Front Page Titles (by Subject) Section XI.: With regard to Reason or Absurdity. - The Natural History of Religion
The Online Library of Liberty
A project of Liberty Fund, Inc.
Search this Title:
Section XI.: With regard to Reason or Absurdity. - David Hume, The Natural History of Religion 
The Natural History of Religion. By David Hume. With an Introduction by John M. Robertson (London: A. and H. Bradlaugh Bonner, 1889).
About Liberty Fund:
Liberty Fund, Inc. is a private, educational foundation established to encourage the study of the ideal of a society of free and responsible individuals.
The text is in the public domain.
Fair use statement:
This material is put online to further the educational goals of Liberty Fund, Inc. Unless otherwise stated in the Copyright Information section above, this material may be used freely for educational and academic purposes. It may not be used in any way for profit.
With regard to Reason or Absurdity.
Here is another observation to the same purpose, and a new proof that the corruption of the best things begets the worst. If we examine, without prejudice, the ancient heathen mythology, as contained in the poets, we shall not discover in it any such monstrous absurdity as we may be apt at first to apprehend. Where is the difficulty of conceiving that the same powers or principles, whatever they were, which formed this visible world, men and animals, produced also a species of intelligent creatures, of more refined substance and greater authority than the rest? That these creatures may be capricious, revengeful, passionate, voluptuous, is easily conceived; nor is any circumstance more apt, among ourselves, to engender such vices, than the licence of absolute authority. And in short, the whole mythological system is so natural, that in the vast variety of planets and worlds, contained in this universe, it seems more than probable that, somewhere or other, it is really carried into execution.
The chief objection to it with regard to this planet, is that it is not ascertained by any just reason or authority. The ancient tradition, insisted on by heathen priests and theologers, is but a weak foundation; and transmitted also such a number of contradictory reports, supported, all of them, by equal authority, that it became absolutely impossible to fix a preference amongst them. A few volumes, therefore, must contain all the polemical writings of pagan priests. Their whole theology must consist more of traditional stories and superstitious practices than of philosophical argument and controversy.
But where theism forms the fundamental principle of any popular religion, that tenet is so conformable to sound reason, that philosophy is apt to incorporate itself with such a system of theology. And if the other dogmas of that system be contained in a sacred book, such as the Alcoran, or be determined by any visible authority, like that of the Roman pontif, speculative reasoners naturally carry on their assent, and embrace a theory which has been instilled into them by their earliest education, and which also possesses some degree of consistence and uniformity. But as these appearances are sure, all of them, to prove deceitful, philosophy will soon find herself very unequally yoked with her new associate; and instead of regulating each principle, as they advance together, she is at every turn perverted to serve the purposes of superstition. For besides the unavoidable incoherences which must be reconciled and adjusted, one may safely affirm that all popular theology, especially the scholastic, has a kind of appetite for absurdity and contradiction. If that theology went not beyond reason and common sense, her doctrines would appear too easy and familiar. Amazement must of necessity be raised; mystery affected; darkness and obscurity sought after; and a foundation of merit afforded the devout votaries, who desire an opportunity of subduing their rebellious reason, by the belief of the most unintelligible sophisms.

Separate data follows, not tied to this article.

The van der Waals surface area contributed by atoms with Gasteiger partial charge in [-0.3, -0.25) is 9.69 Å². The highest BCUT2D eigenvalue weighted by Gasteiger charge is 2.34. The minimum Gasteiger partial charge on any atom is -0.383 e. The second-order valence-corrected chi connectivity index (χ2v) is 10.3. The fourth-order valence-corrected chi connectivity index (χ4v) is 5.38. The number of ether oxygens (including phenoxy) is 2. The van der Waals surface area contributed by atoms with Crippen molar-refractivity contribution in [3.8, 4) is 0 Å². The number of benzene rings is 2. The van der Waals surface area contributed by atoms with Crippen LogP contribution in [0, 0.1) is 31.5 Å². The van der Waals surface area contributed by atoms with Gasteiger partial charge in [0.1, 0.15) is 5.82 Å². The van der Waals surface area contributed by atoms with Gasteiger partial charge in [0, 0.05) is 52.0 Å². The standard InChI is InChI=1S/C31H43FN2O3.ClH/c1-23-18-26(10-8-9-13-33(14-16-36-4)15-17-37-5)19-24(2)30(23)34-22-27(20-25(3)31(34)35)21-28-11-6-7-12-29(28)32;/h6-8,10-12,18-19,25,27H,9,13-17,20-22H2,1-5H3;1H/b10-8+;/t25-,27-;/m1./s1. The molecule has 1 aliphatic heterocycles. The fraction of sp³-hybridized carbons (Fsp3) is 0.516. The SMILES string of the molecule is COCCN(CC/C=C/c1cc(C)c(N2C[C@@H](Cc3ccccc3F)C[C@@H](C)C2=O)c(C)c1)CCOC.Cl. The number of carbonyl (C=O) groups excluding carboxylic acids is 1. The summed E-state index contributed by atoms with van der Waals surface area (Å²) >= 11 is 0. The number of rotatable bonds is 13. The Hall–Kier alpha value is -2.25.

Ecclesiastical history sufficiently confirms these reflexions. When a controversy is started, some people pretend always with certainty to foretell the issue. Whichever opinion, say they, is most contrary to plain sense is sure to prevail, even where the general interest of the system requires not that decision. Though the reproach of heresy may for some time be bandied about among the disputants, it always rests at last on the side of reason. Any one, it is pretended, that has but learning enough of this kind to know the definition of Arian, Pelagian, Erastian, Socinian, Sabellian, Eutychian, Nestorian, Monothelite, etc., not to mention Protestant, whose fate is yet uncertain, will be convinced of the truth of this observation. It is thus a system becomes more absurd in the end, merely from its being reasonable and philosophical in the beginning.
To oppose the torrent of scholastic religion by such feeble maxims as these: that “it is impossible for the same to be and not to be”, that “the whole is greater than a part”, that “two and three make five”, is pretending to stop the ocean with a bull-rush. Will you set up profane reason against sacred mystery? No punishment is great enough for your impiety. And the same fires which were kindled for heretics will serve also for the destruction of philosophers.